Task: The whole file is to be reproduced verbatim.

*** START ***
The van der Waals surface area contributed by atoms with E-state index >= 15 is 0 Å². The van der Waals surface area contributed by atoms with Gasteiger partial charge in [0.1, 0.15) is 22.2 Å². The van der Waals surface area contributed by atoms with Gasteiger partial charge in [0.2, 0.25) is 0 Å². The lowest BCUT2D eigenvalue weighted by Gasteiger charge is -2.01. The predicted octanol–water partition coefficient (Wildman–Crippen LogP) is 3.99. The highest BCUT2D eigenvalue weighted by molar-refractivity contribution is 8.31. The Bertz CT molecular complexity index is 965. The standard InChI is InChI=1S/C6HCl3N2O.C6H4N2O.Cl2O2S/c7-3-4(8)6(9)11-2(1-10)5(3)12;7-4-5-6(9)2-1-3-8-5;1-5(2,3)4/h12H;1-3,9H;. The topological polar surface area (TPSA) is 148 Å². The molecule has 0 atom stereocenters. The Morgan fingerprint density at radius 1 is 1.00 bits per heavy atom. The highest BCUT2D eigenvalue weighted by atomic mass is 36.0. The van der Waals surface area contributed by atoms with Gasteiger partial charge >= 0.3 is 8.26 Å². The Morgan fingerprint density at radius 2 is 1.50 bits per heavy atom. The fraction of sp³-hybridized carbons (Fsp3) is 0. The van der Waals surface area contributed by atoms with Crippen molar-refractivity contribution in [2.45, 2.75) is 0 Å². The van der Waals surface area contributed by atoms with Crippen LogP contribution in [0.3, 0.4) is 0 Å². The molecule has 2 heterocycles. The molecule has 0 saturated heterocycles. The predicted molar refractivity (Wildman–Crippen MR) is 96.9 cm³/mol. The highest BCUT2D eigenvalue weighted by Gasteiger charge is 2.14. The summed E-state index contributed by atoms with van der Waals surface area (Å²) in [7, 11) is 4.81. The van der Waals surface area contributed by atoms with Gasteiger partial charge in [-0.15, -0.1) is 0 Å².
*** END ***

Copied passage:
The van der Waals surface area contributed by atoms with E-state index >= 15 is 0 Å². The van der Waals surface area contributed by atoms with Gasteiger partial charge in [0.1, 0.15) is 22.2 Å². The van der Waals surface area contributed by atoms with Gasteiger partial charge in [0.2, 0.25) is 0 Å². The lowest BCUT2D eigenvalue weighted by Gasteiger charge is -2.01. The predicted octanol–water partition coefficient (Wildman–Crippen LogP) is 3.99. The highest BCUT2D eigenvalue weighted by molar-refractivity contribution is 8.31. The Bertz CT molecular complexity index is 965. The standard InChI is InChI=1S/C6HCl3N2O.C6H4N2O.Cl2O2S/c7-3-4(8)6(9)11-2(1-10)5(3)12;7-4-5-6(9)2-1-3-8-5;1-5(2,3)4/h12H;1-3,9H;. The topological polar surface area (TPSA) is 148 Å². The molecule has 0 atom stereocenters. The Morgan fingerprint density at radius 1 is 1.00 bits per heavy atom. The highest BCUT2D eigenvalue weighted by atomic mass is 36.0. The van der Waals surface area contributed by atoms with Gasteiger partial charge >= 0.3 is 8.26 Å². The Morgan fingerprint density at radius 2 is 1.50 bits per heavy atom. The fraction of sp³-hybridized carbons (Fsp3) is 0. The van der Waals surface area contributed by atoms with Crippen molar-refractivity contribution in [2.45, 2.75) is 0 Å². The van der Waals surface area contributed by atoms with Crippen LogP contribution in [0.3, 0.4) is 0 Å². The molecule has 2 heterocycles. The molecule has 0 saturated heterocycles. The predicted molar refractivity (Wildman–Crippen MR) is 96.9 cm³/mol. The highest BCUT2D eigenvalue weighted by Gasteiger charge is 2.14. The summed E-state index contributed by atoms with van der Waals surface area (Å²) in [7, 11) is 4.81. The van der Waals surface area contributed by atoms with Gasteiger partial charge in [-0.15, -0.1) is 0 Å².